Conclusions and Relevance
Screening for and attempting to address unmet basic resource needs in primary care was associated with modest improvements in blood pressure and lipid, but not blood glucose, levels.
Chronic cardiometabolic diseases, such as hypertension, diabetes, and lipid disorders, are leading causes of morbidity and mortality in the United States.1,2 The connection between poor outcomes in these conditions and unmet resource needs, such as difficulty affording food, housing, and medications, has become increasingly clear.3-17 This has led to interest in programs that seek to “link” patients identified in clinical care sites as having unmet basic resource needs to community-based resources.18 This interest is exemplified by the recent Accountable Health Communities (AHC) model proposed by the Centers for Medicare & Medicaid Services (CMS).3 Specifically, interventions to screen for unmet needs and link patients to community resources in order to address them are at the heart of track 2 and track 3 of the AHC model.3
Despite growing interest and intuitive appeal, there is as yet scant evidence to support the effectiveness of linkage interventions for improving cardiometabolic disease control. To help understand the potential of linkage interventions in chronic cardiometabolic disease management, we conducted a pragmatic evaluation of the Health Leads program in 3 primary care practices.19 The Health Leads program includes screening for unmet resource needs, an assessment of those who report these needs, and assignment to an advocate, who then works with a patient to receive resources and benefits to meet those needs.19 For example, a patient who reports difficulty affording food could be assisted with enrollment in the Supplemental Nutrition Assistance Program (SNAP). Conceptually, such assistance could enhance and make more effective the routine care being delivered to patients. For example, addressing transportation issues could enable patients to attend a greater proportion of clinic appointments, and assisting with medication affordability could enable patients to adhere to their treatment plan more closely. Therefore, we hypothesized that participation in the Health Leads program would be associated with improvements in key indicators of cardiometabolic disease management: blood pressure, low density lipoprotein cholesterol (LDL-C) and hemoglobin A1c (HbA1c) control.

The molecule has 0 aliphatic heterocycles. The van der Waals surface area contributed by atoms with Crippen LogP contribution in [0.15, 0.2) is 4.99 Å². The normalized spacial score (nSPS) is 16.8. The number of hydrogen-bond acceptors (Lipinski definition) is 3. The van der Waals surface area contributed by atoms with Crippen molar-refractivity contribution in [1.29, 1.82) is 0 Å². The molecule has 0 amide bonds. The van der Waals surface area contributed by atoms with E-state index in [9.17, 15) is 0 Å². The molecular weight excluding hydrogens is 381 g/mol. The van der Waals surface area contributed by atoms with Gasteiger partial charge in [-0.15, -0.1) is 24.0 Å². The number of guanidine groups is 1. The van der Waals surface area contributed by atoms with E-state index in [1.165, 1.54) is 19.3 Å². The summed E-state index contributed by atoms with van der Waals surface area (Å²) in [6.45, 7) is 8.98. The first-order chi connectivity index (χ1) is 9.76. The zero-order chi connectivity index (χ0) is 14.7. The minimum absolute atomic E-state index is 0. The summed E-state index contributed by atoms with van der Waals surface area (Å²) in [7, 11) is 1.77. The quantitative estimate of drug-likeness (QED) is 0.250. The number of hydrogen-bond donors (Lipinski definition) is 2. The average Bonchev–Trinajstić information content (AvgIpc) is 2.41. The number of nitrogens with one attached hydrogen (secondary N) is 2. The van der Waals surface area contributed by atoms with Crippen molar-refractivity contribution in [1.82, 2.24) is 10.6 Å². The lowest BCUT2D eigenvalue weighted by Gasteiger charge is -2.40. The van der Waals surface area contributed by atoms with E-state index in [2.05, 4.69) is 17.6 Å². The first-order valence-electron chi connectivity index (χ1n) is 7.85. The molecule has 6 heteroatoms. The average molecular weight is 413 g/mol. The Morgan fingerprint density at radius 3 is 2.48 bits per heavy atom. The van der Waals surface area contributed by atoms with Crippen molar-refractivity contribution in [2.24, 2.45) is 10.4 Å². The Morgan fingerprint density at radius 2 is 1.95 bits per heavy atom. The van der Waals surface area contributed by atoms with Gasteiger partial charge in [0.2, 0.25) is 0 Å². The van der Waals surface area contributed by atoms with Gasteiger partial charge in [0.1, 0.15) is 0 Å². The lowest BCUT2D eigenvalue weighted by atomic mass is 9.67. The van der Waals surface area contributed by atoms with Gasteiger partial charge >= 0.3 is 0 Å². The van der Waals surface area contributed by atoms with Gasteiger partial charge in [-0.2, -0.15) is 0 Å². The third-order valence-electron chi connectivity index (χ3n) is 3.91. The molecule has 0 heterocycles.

We conducted a pragmatic evaluation of the Health Leads program in 3 academic adult (age >18 years) internal medicine practices within a primary care network in the Boston metropolitan area. Patients who presented for routine care completed screening for unmet basic resource needs at visit check-in. All who completed screening between October 1, 2013 (when the program began in the clinics), and April 30, 2015, were included in the study. Electronic health record data for participants were obtained from October 1, 2012 (ie, ≥1 year prior to screening), through September 30, 2015 (ie, ≥5 months after screening).
The Health Leads program was implemented as the standard of care during the study period; therefore, the human research committee at Partners Health Care approved this analysis of usual care data with a waiver of the informed consent requirement. Patients were not compensated for their participation.
The Health Leads program has been described in detail elsewhere.19 In brief, patients complete a standardized screening form that allowed the patient to self-identify unmet resource needs related to food, medications, transportation, utilities, employment, elder care services, and housing. Patients who report unmet needs are referred to program staff to complete an assessment and determine if the patient should be enrolled in the program or receive a rapid resource referral, which consisted of 1-time provision of information. Patients who choose to enroll in the program are assigned to an advocate, usually an undergraduate student volunteer, operating under the supervision of professional program staff, who works with the patient to prioritize unmet basic resource needs, identify community resources and/or public benefits to meet them, and facilitate receipt of those resources and/or benefits. Each situation had standardized guidelines to indicate when a case could be closed with 1 of 3 resolution types: (1) benefits had been received (successful), (2) the need was met elsewhere, could not be met or the advocate lost contact with the patient (unsuccessful), or (3) the patient indicated they were able to move forward without continued assistance (equipped).19 As an example, if a patient reported a food need and was eligible for but not enrolled in SNAP, the advocate would work with the participant until they were enrolled and benefits were available on an electronic benefit transfer card.19